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Treatment of chronic type B hepatitis with recombinant α-interferon induces autoantibodies not specific for autoimmune chronic hepatitis



Recombinant human α-interferon is now under intensive investigation as therapy for chronic Type B hepatitis. Recent reports have suggested that prolonged α-interferon therapy may induce autoimmune reactions. We have evaluated the problem of autoimmunity related to α-interferon therapy by testing for 15 different antibodies in the sera of 31 patients treated with α-interferon. No patient had autoantibodies before treatment; 27 (87%) of 31 patients developed at least one autoantibody. Eleven patients had antinuclear antibodies and 21 had smooth muscle antibodies, both of which usually developed during α-interferon therapy. In contrast, antibodies to endocrine organs such as thyroid microsomal, thyroglobulin and parietal cell antibodies arose in 12 patients, but usually several months after α-interferon treatment. The appearance of these autoantibodies did not correlate with disease activity or response to α-interferon. No patient developed autoantibodies specifically associated with autoimmune liver diseases such as liver kidney microsomal antibodies, autoantibodies to soluble liver antigen and the primary billiary cirrhosis-specific subtypes of antimitochondrial antibodies.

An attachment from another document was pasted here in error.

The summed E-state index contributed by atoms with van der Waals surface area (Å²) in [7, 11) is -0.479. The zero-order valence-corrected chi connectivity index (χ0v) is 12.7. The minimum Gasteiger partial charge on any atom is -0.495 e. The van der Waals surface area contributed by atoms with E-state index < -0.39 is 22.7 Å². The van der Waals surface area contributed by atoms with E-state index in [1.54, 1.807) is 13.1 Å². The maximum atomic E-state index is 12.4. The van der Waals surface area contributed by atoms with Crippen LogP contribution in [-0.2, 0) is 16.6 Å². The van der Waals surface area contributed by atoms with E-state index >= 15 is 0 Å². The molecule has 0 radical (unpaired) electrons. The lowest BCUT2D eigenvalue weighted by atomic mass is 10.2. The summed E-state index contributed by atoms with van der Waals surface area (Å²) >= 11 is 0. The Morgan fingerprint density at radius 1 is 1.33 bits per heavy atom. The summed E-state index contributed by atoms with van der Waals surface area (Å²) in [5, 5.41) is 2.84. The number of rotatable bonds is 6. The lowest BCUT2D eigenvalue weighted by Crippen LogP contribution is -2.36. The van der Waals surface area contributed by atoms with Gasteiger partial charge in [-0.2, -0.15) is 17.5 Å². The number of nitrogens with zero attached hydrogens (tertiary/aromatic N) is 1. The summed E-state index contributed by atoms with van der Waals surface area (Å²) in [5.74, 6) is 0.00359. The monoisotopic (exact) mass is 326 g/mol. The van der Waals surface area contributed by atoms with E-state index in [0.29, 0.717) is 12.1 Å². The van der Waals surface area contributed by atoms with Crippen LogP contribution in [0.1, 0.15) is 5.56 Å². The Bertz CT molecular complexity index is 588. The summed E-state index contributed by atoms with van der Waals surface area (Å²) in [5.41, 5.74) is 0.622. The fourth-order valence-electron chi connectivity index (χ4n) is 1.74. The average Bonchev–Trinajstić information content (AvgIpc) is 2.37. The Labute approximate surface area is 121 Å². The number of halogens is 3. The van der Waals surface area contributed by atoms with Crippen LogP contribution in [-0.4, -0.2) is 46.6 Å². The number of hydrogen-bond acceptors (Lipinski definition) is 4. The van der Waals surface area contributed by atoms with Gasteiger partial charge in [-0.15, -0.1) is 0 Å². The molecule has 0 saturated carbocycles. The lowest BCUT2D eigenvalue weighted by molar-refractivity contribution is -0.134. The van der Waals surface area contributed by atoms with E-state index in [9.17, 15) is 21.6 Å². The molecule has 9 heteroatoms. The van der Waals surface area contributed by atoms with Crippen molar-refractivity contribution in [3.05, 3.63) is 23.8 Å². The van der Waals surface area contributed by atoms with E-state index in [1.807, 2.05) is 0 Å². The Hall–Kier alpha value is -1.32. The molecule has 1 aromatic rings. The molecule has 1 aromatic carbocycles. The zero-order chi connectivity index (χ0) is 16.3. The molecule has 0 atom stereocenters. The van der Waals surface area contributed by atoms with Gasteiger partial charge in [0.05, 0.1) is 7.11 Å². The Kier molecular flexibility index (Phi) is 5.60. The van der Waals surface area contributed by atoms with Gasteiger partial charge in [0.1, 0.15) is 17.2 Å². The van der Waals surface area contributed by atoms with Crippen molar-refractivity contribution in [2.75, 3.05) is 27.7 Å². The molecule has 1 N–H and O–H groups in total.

These results suggest that prolonged α-interferon therapy can induce autoantibody production and, in susceptible patients, may lead to autoimmune disorders.

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